LIMA, Peru -- Seated in a wheelchair at one of Peru's oldest hospitals, 84-year-old Emma Salvador struggled for each breath, aided by an oxygen mask pinching her face. Her son fanned her with folded sheets of paper, wishing he could do more.
“Seeing her in such pain is what overwhelms me,” said José Gonzalez, 57, who confessed fearing that the worst outcome awaited his mother, while encouraging her to drink some water.
This scene Friday at the Dos de Mayo Hospital in Lima depicts just one of the 13,489 new coronavirus cases in the South American country, which faces a growing number of patients desperate for emergency attention.
Doctors say they're doing all they can to treat patients throughout the country that's reporting the second largest number of coronavirus cases in Latin America following Brazil, which has more than double the number. Decades of economic growth in Peru did not include extensive investments in the health system.
Founded in 1875, the Dos de Mayo hospital has long been the preferred choice of medical students eager to gain experience treating a wide spectrum of illnesses. It's no different now, with tents recently set up on a patio to care for roughly 100 patients a day — including criminals hospitalized under police supervision.
On this day, doctors and nurses treated more than 50 patients. The six most severe in the intensive care area were put into a sedative-induced coma and put on mechanical ventilation.
They are being monitored with cameras connected to large screens that show some of the patients' lungs filled with white spots due to the injuries and inflammations brought on by the virus.
In the tents, patients silently cling to life on medical beds while some nearby sit on benches. These men and women are hunched over, panting and lonely, despair in their eyes.
Doctors fear that despite their best efforts and a strict government-ordered quarantine, the hospital will struggle to help an increasing number of patients, including those needing scarce medical ventilators. The situation will only become more difficult in the coming days when the infections peak, according to the epidemiological forecasts.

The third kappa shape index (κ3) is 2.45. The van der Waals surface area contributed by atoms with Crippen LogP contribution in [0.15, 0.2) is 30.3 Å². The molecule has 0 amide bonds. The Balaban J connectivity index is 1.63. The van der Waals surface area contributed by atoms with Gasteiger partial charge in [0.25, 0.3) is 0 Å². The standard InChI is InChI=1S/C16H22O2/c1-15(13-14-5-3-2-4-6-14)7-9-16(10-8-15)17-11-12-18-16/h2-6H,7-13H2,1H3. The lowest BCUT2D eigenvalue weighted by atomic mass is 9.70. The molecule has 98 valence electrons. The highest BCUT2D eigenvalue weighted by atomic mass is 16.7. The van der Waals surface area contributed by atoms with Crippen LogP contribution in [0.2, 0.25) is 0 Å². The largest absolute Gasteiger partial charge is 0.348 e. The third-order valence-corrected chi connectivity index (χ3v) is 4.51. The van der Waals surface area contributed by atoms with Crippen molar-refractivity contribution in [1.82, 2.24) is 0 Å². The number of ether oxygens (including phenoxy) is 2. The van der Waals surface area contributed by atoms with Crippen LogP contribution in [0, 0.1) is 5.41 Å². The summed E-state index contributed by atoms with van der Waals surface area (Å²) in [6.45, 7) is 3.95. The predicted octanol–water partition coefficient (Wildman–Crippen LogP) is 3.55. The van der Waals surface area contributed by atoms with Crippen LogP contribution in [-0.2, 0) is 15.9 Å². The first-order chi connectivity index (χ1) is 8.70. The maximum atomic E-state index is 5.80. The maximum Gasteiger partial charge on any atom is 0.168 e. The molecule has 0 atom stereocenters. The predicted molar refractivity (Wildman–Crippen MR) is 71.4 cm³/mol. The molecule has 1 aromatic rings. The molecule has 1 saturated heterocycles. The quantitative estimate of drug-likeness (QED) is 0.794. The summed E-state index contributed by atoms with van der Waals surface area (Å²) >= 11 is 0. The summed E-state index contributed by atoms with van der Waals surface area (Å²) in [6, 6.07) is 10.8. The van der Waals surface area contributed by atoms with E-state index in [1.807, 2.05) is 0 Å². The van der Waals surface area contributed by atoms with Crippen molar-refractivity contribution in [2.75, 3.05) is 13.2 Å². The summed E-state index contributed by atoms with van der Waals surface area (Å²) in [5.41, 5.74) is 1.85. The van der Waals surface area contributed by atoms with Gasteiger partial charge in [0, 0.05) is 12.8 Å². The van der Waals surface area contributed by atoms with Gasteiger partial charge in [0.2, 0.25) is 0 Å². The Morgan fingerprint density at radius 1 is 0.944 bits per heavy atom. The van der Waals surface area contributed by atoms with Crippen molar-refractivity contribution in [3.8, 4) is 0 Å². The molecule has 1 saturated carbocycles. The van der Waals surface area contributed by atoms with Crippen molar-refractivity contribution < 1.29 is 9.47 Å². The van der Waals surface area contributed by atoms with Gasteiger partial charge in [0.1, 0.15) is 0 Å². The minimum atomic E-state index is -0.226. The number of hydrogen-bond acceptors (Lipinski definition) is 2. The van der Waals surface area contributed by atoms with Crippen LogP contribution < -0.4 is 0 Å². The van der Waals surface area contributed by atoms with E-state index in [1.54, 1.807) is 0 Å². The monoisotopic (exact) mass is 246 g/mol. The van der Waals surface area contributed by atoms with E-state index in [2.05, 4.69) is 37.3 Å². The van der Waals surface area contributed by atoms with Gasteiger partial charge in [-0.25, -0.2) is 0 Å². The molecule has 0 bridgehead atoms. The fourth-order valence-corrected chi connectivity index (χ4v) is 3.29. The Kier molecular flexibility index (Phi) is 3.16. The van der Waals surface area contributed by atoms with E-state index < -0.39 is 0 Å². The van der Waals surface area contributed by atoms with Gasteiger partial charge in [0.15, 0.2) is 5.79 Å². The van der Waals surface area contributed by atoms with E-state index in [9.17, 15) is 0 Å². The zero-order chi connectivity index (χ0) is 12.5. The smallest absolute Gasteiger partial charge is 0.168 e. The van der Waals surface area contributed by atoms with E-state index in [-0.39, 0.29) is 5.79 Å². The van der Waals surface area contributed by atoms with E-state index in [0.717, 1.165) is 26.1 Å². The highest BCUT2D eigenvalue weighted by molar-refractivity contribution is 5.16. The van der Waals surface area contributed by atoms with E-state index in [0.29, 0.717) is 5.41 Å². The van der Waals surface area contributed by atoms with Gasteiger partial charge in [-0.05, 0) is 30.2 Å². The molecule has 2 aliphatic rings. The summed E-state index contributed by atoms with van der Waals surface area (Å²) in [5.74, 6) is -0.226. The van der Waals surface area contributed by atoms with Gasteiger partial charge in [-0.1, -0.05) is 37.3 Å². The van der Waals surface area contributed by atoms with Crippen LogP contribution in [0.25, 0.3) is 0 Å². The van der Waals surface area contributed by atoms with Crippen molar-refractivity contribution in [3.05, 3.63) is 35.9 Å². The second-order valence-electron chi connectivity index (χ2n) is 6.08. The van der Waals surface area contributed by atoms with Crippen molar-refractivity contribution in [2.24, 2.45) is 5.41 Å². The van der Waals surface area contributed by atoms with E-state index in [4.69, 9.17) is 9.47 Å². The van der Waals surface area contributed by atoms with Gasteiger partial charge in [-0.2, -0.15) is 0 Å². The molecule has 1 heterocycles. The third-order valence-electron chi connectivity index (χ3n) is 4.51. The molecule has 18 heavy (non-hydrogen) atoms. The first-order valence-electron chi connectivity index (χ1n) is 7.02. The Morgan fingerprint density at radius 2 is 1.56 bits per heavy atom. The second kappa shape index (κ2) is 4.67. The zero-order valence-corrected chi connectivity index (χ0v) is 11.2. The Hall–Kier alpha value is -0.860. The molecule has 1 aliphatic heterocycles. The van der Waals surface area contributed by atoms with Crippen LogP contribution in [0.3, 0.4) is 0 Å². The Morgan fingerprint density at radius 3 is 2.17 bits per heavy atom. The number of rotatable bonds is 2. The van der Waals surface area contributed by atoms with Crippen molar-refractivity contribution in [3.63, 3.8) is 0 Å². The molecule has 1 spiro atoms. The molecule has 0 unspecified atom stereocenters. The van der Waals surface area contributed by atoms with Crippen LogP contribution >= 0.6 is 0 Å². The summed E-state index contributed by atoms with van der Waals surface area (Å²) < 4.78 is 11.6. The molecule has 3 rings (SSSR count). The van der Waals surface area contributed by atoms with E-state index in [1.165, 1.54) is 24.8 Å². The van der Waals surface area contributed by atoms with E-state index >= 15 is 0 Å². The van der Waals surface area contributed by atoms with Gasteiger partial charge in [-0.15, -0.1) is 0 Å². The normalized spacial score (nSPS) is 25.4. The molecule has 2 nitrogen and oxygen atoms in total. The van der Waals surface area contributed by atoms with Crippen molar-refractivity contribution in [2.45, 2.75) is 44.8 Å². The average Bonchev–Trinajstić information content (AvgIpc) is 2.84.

“We have already reached a state of collapse,” Dr. William Torres said Thursday while protesting with colleagues who demanded N95 face masks and medical grade equipment needed to protect themselves.
At least 237 doctors have been infected with the new coronavirus in the country’s hospitals, and the government has summoned foreign health workers to fill the gaps. The urgent need has opened up the possibility for trained Venezuelans who recently migrated to escape their own troubled country.
“We are having to give priority to those who are younger, to those who do not have high-risk factors," Torres told reporters. "That should not be the case, but we have to do it since there are no more mechanical ventilators.”
It's a problem that has begun hitting medical centers across the South American nation. A new hospital dedicated to the coronavirus that opened last week only has been staffed by 34 health workers, when it requires 320. It has just 20 intensive care beds, and many of the 35 ventilators are inactive because they are missing parts, the comptroller’s office reported.
At a smaller hospital a few blocks away, and eight dead had to be placed in an improvised morgue built to hold two corpses, officials said.
Despite the lack of personnel, mechanical ventilators and adequate protective equipment, the doctors, nurses and technicians at Dos de Mayo Hospital say they continue to fight the pandemic.
A reported 300 people in Peru have died so far from the COVID-19 disease, officials report.
President Martín Vizcarra said this week that Peru has a “poor” and “disjointed” health system.
Faced with the global shortage of ventilators, the government took the initiative to begin manufacturing 500 devices. They will be called “Samay,” which means “to breathe” in Quechua, the Incan language spoken in the Andean nation.
In Peru, as the sick are brought into the emergency room desperate for breath, health workers of the Dos de Mayo Hospital say they're doing all they can with inadequate resources.
“We are stressed, but we are doing our best to get patients through this,” said Raquel Chávez, chief of the intensive care unit's nursing staff.
A glimmer of hope emerged this week, resonating among medical staff throughout the old halls of Dos de Mayo: A 90-year-old man, Valerio Santa Cruz, recovered from the coronavirus and was sent home.
Hearing about the man's recovery raised the spirits of José González, the son of 84-year-old Emma Salvador, who struggled to breathe in the treatment tent.
“If the old man could pull through," Gonzalez said, "my mother can be saved.”